Insistence by the House for a piecemeal approach to immigration overhaul and the sheer quantity of issues makes it highly unlikely that anything will be done this calendar year.
By Ryan Miltner, attorney
One year ago this week, I had the pleasure of speaking at the Dairy Today Elite Producer Business Conference.
The day I was speaking happened to be Election Day. By that day, it looked like the pathway for Mitt Romney to win the election was all but closed off. During the question-and-answer session following my presentation, I offered that I thought comprehensive immigration reform was a dead letter.
In the days after the election, attention turned to just how poorly Romney and the Republican Party fared with Hispanic voters. Almost overnight, a discussion over crafting a bipartisan, comprehensive immigration bill sprung up. Coalitions in both the House and the Senate seemed to compete with each other over who would be the first to introduce a bill and, therefore, have a perceived upper hand in crafting the terms of the legislation.
One year later, my pre-election thoughts on comprehensive reform look spot-on. I wish that were not the case. With only a few legislative days before the end of the current Congressional session, prospects for movement are dim. Recall that on June 27, the Senate passed a comprehensive bill on a bipartisan basis. Since then, the House coalition to introduce a bipartisan bill fizzled. The House has since focused on a piecemeal approach, taking up multiple bills each addressing a part of the immigration problem.
Last week, Democratic Representative Luis Gutierrez provided his opinion that the House will consider "a full menu" of stand-alone bills and that doing so would be the only way to move immigration reform forward given the balance of power in the House. In doing so, presuming that each of the stand-alone bills pass, it could set the stage for a conference committee charged with reconciling the Senate comprehensive bill with the individual components passed by the House.
A partial list of the components of the Senate bill illustrates just how many potential bills could be in or out of a final bill: the DREAM Act, agricultural visas (both temporary and permanent), border security, E-Verify, guest workers, green card reform, technology improvements are all addressed in the Senate bill. The sheer quantity of issues makes it highly unlikely that anything will be done this calendar year, and that isn’t even taking into account the federal budget, the debt ceiling, and finishing up the farm bill.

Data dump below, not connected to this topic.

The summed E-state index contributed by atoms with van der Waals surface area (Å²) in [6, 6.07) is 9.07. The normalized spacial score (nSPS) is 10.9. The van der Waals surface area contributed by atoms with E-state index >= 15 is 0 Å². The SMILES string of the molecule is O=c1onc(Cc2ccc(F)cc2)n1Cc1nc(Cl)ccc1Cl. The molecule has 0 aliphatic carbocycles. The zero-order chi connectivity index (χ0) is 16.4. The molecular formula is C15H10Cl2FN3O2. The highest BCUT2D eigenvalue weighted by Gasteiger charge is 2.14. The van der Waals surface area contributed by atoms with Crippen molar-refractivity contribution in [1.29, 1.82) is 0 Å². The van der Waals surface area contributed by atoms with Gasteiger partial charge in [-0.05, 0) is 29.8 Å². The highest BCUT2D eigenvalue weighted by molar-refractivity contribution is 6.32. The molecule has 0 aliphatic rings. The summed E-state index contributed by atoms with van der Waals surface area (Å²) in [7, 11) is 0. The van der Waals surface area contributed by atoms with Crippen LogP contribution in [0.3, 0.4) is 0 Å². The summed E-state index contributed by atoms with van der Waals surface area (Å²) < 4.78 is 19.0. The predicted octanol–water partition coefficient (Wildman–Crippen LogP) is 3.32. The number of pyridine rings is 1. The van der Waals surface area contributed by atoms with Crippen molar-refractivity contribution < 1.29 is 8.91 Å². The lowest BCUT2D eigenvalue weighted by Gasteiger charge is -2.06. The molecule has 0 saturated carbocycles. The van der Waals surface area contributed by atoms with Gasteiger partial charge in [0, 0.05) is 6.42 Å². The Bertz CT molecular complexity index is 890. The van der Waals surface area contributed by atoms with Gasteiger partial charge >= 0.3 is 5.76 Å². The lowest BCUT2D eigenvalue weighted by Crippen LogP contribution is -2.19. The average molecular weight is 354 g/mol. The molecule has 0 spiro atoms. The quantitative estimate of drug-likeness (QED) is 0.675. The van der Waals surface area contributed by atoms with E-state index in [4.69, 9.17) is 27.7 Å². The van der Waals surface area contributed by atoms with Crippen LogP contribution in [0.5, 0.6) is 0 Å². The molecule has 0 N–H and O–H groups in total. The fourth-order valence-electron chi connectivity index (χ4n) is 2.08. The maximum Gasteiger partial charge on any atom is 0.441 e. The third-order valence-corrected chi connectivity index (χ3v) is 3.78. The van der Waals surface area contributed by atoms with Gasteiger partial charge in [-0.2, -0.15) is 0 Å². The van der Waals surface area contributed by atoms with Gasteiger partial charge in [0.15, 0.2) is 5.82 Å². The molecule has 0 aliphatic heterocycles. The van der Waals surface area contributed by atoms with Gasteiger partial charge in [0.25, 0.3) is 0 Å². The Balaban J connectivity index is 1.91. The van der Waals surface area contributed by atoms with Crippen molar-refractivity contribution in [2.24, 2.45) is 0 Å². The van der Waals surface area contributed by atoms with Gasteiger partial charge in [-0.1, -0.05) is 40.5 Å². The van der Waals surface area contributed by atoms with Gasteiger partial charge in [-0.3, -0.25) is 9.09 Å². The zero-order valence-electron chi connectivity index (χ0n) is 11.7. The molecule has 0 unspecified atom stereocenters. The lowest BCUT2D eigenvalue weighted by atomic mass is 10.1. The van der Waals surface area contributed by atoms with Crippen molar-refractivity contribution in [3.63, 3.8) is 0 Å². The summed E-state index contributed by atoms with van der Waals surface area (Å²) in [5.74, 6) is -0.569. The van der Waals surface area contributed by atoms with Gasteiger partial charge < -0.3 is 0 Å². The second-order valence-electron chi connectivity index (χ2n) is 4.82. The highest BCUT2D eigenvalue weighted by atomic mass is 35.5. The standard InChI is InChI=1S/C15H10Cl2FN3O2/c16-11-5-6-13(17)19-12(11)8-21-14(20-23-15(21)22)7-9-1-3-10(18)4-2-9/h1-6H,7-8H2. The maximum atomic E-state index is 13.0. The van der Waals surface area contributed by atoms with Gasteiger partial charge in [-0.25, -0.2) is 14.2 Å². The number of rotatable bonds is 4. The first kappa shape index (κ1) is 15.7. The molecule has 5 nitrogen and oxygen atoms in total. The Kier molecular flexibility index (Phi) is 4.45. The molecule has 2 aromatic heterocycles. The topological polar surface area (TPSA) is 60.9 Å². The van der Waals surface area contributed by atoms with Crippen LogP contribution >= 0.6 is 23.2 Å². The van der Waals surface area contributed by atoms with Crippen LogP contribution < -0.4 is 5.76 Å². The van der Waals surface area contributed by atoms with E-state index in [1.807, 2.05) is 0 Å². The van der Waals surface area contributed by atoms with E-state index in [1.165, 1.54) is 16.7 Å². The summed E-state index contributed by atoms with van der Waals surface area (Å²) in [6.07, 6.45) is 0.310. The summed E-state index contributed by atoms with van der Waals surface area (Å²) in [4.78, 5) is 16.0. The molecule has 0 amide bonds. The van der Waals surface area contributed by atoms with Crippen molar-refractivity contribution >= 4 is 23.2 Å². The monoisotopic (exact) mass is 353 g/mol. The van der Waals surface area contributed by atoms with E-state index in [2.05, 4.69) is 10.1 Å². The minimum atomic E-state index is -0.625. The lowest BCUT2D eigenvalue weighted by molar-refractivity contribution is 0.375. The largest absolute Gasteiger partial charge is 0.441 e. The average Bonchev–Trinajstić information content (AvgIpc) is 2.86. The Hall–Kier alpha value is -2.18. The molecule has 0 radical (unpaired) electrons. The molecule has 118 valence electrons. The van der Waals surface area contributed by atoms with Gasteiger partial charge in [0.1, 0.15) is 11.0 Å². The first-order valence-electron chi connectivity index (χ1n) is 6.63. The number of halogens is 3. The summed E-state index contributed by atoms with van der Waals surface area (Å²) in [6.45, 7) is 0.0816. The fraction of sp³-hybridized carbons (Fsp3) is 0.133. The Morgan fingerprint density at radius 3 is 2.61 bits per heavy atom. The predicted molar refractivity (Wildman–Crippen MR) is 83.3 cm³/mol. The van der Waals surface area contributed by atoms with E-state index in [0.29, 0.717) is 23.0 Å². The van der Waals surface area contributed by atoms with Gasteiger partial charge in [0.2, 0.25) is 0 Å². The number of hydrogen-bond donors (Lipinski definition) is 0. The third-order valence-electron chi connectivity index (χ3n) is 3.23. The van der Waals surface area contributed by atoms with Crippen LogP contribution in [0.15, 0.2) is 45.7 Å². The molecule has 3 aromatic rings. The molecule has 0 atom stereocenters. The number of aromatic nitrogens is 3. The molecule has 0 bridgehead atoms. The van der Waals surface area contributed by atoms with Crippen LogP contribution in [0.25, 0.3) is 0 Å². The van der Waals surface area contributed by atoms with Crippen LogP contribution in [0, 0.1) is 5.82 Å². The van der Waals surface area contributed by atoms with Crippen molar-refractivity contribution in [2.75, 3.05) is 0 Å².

That will force the immigration discussion into yet another year, which is, of course, an election year. If past election years provide any guidance, any progress to be made will have to occur before the summer. After that point, members become so focused on keeping their jobs that they are either absent from Washington or doing nothing while in Washington to agitate potential voters. What will spur action is the perception among the Republican leadership as to whether taking action on immigration will attract more Hispanic voters or alienate those opposing reform. On that point, I won’t venture a guess.
Ryan Miltner is an agricultural and estate planning lawyer in private practice. His agricultural practice is focused on dairy policy and the economic regulation of the dairy industry. The opinions in this article are his own observations prepared for Dairy Today and do not necessarily reflect the opinions of any of his clients. Contact him at email@example.com.